Apple vanilla slab pie(Read article summary)
A flaky pastry, perfect for autumn apples.
In Praise of Leftovers
My parents came down to watch the kids last weekend because Yancey and I both had to be gone overnight for work. It’s pretty hard to overstate how much it means to me that they will drop what they’re doing (neither of them are retired), drive down here, and save me repeatedly. The very least I can do is have something delicious they can snack on.
I hit the ball out of the park with this addictive number. A flaky rectangular crust, folded onto itself around Golden Delicious apples, drizzled with icing after it’s cooled. The crust-to-fruit ratio was much more to my liking than the traditional shape, and you can eat it with your hands–i.e. if you’ve got your bag and flip charts in one hand, the other is being pulled by your preschooler to exclaim over her tower of blocks, you can still manage to shove this in your grateful mouth. I ate it for breakfast, of course.
The apples came from Sarah and Dan’s tree – small, imperfect Golden Delicious that had an absolutely fabulous flavor. I’ve also made apple crisp and applesauce this week. My kids have started begging for something other than an apple for snack. Let autumn come.
Apple vanilla slab pie
Adapted from a recipe for apricot slab pie in Fine Cooking. You definitely need to refrigerate the dough for at least 2 hours before rolling it out. I found getting a rectangular shape was much less forgiving than a round one, and had to patch things up a bit. In the end, the patching didn’t affect the final product at all (especially with your friend Icing to cover imperfections). And this crust recipe makes a bit more than you’ll need, but that’s good–to make a rectangle, you’ll need to trim the edges anyway. You could definitely use Granny Smith apples here, but I really love the vanilla-like sweetness of good Golden Delicious. And that there’s no cinnamon in this pie. Gives it a whole different flavor. And one more thing – the photo is only HALF of what this recipe makes – it fits just barely on a standard baking sheet.
3 1/2 cups flour
3 Tablespoons sugar
1/2 teaspoon salt
1 cup (2 cubes) + 2 tablespoons cold unsalted butter, cut into 18 pieces
3 tablespoons cold vegetable shortening, cut into 3 pieces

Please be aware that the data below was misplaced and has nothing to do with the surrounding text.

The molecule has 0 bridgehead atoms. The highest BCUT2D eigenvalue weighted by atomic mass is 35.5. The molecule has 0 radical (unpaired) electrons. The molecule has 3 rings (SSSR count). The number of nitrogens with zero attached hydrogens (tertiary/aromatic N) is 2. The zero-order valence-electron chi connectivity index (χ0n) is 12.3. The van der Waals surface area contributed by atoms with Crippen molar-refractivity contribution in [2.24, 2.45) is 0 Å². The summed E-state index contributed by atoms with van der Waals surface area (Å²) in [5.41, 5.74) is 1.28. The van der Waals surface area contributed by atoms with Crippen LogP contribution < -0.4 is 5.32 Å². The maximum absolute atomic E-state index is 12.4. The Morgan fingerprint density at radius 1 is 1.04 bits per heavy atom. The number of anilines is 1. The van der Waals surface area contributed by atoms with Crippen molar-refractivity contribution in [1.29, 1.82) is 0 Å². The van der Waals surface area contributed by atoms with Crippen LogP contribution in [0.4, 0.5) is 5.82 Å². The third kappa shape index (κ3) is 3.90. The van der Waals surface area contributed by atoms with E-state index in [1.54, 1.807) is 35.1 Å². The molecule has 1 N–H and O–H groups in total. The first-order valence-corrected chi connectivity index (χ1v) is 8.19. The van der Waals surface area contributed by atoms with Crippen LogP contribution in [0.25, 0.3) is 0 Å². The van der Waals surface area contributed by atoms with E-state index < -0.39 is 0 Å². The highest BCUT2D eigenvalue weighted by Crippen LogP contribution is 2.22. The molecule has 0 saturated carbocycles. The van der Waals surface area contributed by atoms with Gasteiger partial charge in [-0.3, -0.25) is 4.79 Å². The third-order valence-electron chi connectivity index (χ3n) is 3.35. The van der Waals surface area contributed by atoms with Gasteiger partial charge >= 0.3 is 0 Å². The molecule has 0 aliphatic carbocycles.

1/3 cup ice-cold water
4-5 cups thinly sliced Golden Delicious apples (about 8 small or 6 medium-large)
1 cup sugar
1 1/2 teaspoon vanilla extract
3 tablespoons flour
1/2 cup sifted powdered sugar
1 1/2 tablespoons heavy cream or whole milk
1/2 teaspoons vanilla extract
To make the dough:
Put the flour, sugar, and salt in a food processor. Add the butter and vegetable shortening and pulse until the mixture resembles coarse meal, 10 to 12 pulses. Sprinkle 1/3 cup cold water over the mixture and pulse until the dough just starts to come together, 8 to 10 pulses more. If the mixture seems dry, add more water 1 teaspoon at a time. Do not overprocess.
Turn the dough out onto a clean work surface and gather it into a rectangle that’s about 8 by 12 inches. Flatten slightly, wrap in plastic, and refrigerate for at least 2 hours and up to 3 days.
To make the filling:
Combine thinly sliced apples with sugar, flour, and vanilla. Gently mix.
To assemble and bake:
Position a rack in the center of the oven and heat to 375 degrees F. Line a large rimmed baking sheet with parchment. In a small bowl, beat the egg with 1 teaspoon water.
On a lightly floured surface with a lightly floured rolling pin, roll the dought into a 1/8-inch thick, 12×18-inch rectangle. Be sure to loosen the dough several times and reflour underneath so it doesn’t stick. Trim the dough into an 11×16-inch rectangle and transfer it back to the baking sheet. Turn the baking sheet so that a long side faces you, and brush the edges of the dough with the egg wash. Spread the apple filling evenly over the bottom half of the dough, leaving a 1/2-inch border. Fold the top half of the dough over the filling, pressing along the edges to secure the sides. Press lightly along the edges with the back of a fork to seal. Brush egg wash all over the top of the dough. Using a paring knife, cut 5 small steam vents in the dough at about 3-inch intervals.
Bake until the pie is golden brown, 45-55 minutes. Cool completely.
In a small bowl, mix the powdered sugar, cream, and vanilla to form a smooth glaze that’s just fluid enough to drizzle. With a spoon, drizzle the glaze over the top of the pie. Allow to set at least 2 hours before serving.
Sarah Murphy-Kangas blogs at In Praise of Leftovers.
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